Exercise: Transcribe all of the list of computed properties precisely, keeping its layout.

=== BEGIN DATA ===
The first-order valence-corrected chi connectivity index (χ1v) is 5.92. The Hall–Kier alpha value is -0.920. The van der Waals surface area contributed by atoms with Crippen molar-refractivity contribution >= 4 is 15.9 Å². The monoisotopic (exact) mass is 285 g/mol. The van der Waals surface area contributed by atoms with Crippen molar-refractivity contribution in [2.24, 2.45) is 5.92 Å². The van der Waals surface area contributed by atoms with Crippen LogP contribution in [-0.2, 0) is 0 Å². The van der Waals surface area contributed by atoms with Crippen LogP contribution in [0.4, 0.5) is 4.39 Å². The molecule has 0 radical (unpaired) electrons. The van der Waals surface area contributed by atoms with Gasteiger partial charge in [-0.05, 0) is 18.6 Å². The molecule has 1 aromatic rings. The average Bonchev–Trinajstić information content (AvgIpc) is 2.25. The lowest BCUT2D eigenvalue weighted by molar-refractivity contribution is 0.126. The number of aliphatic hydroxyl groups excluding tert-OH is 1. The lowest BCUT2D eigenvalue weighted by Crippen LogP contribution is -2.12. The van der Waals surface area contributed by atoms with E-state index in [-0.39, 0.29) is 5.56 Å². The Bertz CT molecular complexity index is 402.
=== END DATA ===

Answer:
The first-order valence-corrected chi connectivity index (χ1v) is 5.92. The Hall–Kier alpha value is -0.920. The van der Waals surface area contributed by atoms with Crippen molar-refractivity contribution >= 4 is 15.9 Å². The monoisotopic (exact) mass is 285 g/mol. The van der Waals surface area contributed by atoms with Crippen molar-refractivity contribution in [2.24, 2.45) is 5.92 Å². The van der Waals surface area contributed by atoms with Crippen LogP contribution in [-0.2, 0) is 0 Å². The van der Waals surface area contributed by atoms with Crippen LogP contribution in [0.4, 0.5) is 4.39 Å². The molecule has 0 radical (unpaired) electrons. The van der Waals surface area contributed by atoms with Gasteiger partial charge in [-0.05, 0) is 18.6 Å². The molecule has 1 aromatic rings. The average Bonchev–Trinajstić information content (AvgIpc) is 2.25. The lowest BCUT2D eigenvalue weighted by molar-refractivity contribution is 0.126. The number of aliphatic hydroxyl groups excluding tert-OH is 1. The lowest BCUT2D eigenvalue weighted by Crippen LogP contribution is -2.12. The van der Waals surface area contributed by atoms with E-state index in [-0.39, 0.29) is 5.56 Å². The Bertz CT molecular complexity index is 402.